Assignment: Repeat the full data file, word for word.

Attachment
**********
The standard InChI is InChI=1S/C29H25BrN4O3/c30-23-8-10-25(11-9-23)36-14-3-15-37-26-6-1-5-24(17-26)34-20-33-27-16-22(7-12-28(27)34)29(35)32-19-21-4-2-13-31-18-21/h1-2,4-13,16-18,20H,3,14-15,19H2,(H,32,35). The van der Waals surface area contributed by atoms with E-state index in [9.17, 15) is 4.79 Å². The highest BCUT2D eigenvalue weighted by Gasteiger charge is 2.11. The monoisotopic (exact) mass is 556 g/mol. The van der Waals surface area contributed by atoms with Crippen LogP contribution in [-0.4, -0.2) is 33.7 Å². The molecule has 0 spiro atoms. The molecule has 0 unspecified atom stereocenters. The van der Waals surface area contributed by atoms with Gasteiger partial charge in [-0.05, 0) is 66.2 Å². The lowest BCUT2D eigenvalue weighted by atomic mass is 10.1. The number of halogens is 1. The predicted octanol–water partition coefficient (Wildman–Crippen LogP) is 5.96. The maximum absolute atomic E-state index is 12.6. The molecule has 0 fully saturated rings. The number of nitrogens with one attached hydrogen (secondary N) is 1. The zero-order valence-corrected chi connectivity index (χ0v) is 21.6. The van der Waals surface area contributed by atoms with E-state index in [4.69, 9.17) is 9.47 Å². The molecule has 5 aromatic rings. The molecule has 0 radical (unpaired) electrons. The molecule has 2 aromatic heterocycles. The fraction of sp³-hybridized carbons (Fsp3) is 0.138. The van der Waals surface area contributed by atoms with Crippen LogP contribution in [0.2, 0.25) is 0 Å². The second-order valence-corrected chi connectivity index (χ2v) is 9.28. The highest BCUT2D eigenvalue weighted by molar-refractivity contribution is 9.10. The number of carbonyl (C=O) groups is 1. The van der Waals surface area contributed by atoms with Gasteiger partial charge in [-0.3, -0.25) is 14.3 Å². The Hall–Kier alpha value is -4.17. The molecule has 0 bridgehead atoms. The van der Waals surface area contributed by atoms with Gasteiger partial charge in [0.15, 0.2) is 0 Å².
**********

The standard InChI is InChI=1S/C29H25BrN4O3/c30-23-8-10-25(11-9-23)36-14-3-15-37-26-6-1-5-24(17-26)34-20-33-27-16-22(7-12-28(27)34)29(35)32-19-21-4-2-13-31-18-21/h1-2,4-13,16-18,20H,3,14-15,19H2,(H,32,35). The van der Waals surface area contributed by atoms with E-state index in [9.17, 15) is 4.79 Å². The highest BCUT2D eigenvalue weighted by Gasteiger charge is 2.11. The monoisotopic (exact) mass is 556 g/mol. The van der Waals surface area contributed by atoms with Crippen LogP contribution in [-0.4, -0.2) is 33.7 Å². The molecule has 0 spiro atoms. The molecule has 0 unspecified atom stereocenters. The van der Waals surface area contributed by atoms with Gasteiger partial charge in [-0.05, 0) is 66.2 Å². The lowest BCUT2D eigenvalue weighted by atomic mass is 10.1. The number of halogens is 1. The predicted octanol–water partition coefficient (Wildman–Crippen LogP) is 5.96. The maximum absolute atomic E-state index is 12.6. The molecule has 0 fully saturated rings. The number of nitrogens with one attached hydrogen (secondary N) is 1. The zero-order valence-corrected chi connectivity index (χ0v) is 21.6. The van der Waals surface area contributed by atoms with E-state index in [4.69, 9.17) is 9.47 Å². The molecule has 5 aromatic rings. The molecule has 0 radical (unpaired) electrons. The molecule has 2 aromatic heterocycles. The fraction of sp³-hybridized carbons (Fsp3) is 0.138. The van der Waals surface area contributed by atoms with Crippen LogP contribution in [0.2, 0.25) is 0 Å². The second-order valence-corrected chi connectivity index (χ2v) is 9.28. The highest BCUT2D eigenvalue weighted by molar-refractivity contribution is 9.10. The number of carbonyl (C=O) groups is 1. The van der Waals surface area contributed by atoms with Gasteiger partial charge in [-0.3, -0.25) is 14.3 Å². The Hall–Kier alpha value is -4.17. The molecule has 0 bridgehead atoms. The van der Waals surface area contributed by atoms with Gasteiger partial charge in [0.15, 0.2) is 0 Å².